Published on March 2, 2011 by Carol
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Peter Perkins Pitchlynn (30 January 1806 – 17 January 1881), or Hat-choo-tuck-nee (“The Snapping Turtle”), was a Choctaw chief of Choctaw and Anglo-American ancestry.
Peter P. Pitchlynn was born in Noxubee County, Mississippi, January 30, 1806. His father was Major John Pitchlynn, a white man of Scottish descent, who was raised as a boy by the Choctaw after the death of his father Isaac. John Pitchlyn served George Washington as an interpreter for negotiations with the Choctaw.
Peter’s mother was Sophia Folsom, a mixed-race Choctaw of partly Anglo-American descent, whose father was Ebenezer Folsom, and mother Natika was Choctaw. Sophia’s Choctaw name was Lk-lo-ha-wah (loved but lost). The couple married in 1804.
The boy Peter, one of ten children born to the Pitchlynns, began his education by attending a Tennessee boarding school about 200 miles from Mississippi. Later he attended an academy in Columbia, Tennessee. To complete his education, he studied at and graduated from the University of Nashville. After he obtained his degree, Pitchlyn returned to his home in Mississippi, where he became a farmer.
Pitchlynn was well educated in both United States and Choctaw traditions. In the 1820s he was elected to the National Council of Choctaws. He served as an interpreter and effective liaison with the US federal government. Impressive in his bearing–”as stately and complete a gentleman of nature’s making as ever I beheld,” wrote Charles Dickens–he became principal chief in 1860 of the Choctaw Nation of Oklahoma, after most of the Choctaw had been removed to Indian Territory (later Oklahoma).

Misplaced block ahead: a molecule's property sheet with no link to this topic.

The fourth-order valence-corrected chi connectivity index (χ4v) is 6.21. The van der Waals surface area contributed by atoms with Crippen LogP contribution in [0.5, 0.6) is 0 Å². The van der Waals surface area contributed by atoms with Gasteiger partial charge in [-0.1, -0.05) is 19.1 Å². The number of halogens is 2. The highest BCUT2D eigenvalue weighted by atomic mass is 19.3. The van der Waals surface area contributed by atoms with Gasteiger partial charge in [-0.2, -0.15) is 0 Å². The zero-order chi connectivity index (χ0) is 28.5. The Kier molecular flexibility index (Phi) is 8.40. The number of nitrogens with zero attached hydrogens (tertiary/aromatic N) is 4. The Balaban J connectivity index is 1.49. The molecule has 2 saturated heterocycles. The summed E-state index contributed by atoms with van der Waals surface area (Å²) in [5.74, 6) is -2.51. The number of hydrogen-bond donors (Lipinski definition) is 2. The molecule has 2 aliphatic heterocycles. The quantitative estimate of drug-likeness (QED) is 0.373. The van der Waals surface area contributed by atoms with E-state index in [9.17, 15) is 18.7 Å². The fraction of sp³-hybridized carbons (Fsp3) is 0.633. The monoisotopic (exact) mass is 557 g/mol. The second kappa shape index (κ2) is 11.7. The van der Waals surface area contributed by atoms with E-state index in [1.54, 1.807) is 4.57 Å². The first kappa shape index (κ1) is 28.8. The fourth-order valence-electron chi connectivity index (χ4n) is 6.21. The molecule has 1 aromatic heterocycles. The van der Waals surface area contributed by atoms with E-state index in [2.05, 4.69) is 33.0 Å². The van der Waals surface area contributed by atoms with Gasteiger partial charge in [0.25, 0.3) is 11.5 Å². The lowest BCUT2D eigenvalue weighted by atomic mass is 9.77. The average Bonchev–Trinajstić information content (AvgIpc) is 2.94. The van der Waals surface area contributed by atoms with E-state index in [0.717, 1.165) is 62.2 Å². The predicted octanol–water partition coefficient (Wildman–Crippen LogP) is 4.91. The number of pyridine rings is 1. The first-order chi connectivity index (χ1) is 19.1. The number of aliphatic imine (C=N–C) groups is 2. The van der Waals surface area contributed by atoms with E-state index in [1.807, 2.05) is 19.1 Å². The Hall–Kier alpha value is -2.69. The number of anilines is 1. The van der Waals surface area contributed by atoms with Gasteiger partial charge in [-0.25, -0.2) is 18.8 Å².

Pitchlynn was in Washington, D.C., in 1861 when the American Civil War started. He immediately left, hoping to escape the expected strife. He had gone to Washington to address national affairs of the Choctaw but immediately returned home to Oklahoma. The Choctaw were not permitted to occupy neutral ground. Some allied with the Confederacy and others with the Union. All suffered in the aftermath of the war.
Peter P. Pitchlynn was elected Principal Chief of the Choctaws in 1864 and served until 1866. He then moved to Washington, DC, where he worked to press Choctaw claims for lands sold to the United States in 1830. In addition to being a member of the Lutheran Church, he was also a prominent member of the Masonic Order.
Pitchlynn was reported to have told of the origin of the Choctaw: “according to the traditions of the Choctaws, the first of their race came from the bosom of a magnificent sea. Even when they first made their appearance upon the earth they were so numerous as to cover the sloping and sandy shore of the ocean … in the process of time, however, the multitude was visited by sickness … their journey lay across streams, over hills and mountains, through tangled forests, and over immense prairies … so pleased were they with all that they saw that they built mounds in all the more beautiful valleys they passed through, so the Master of Life might know that they were not an ungrateful people.”
Pitchlynn addressed the President and several congressional committees in defense of Choctaw claims. He died in Washington in 1881 and was buried in the Congressional Cemetery. The Choctaw nation placed a monument there in recognition of his service and allegiance to his people. Pitchlynn’s mother, Sophia Folsom Pitchlynn, who moved to Oklahoma with her son after her husband’s death before removal, had the oldest known grave in Oklahoma.
Pitchlyn’s younger maternal cousin Frances Folsom (1864-1947) married President Grover Cleveland in the White House.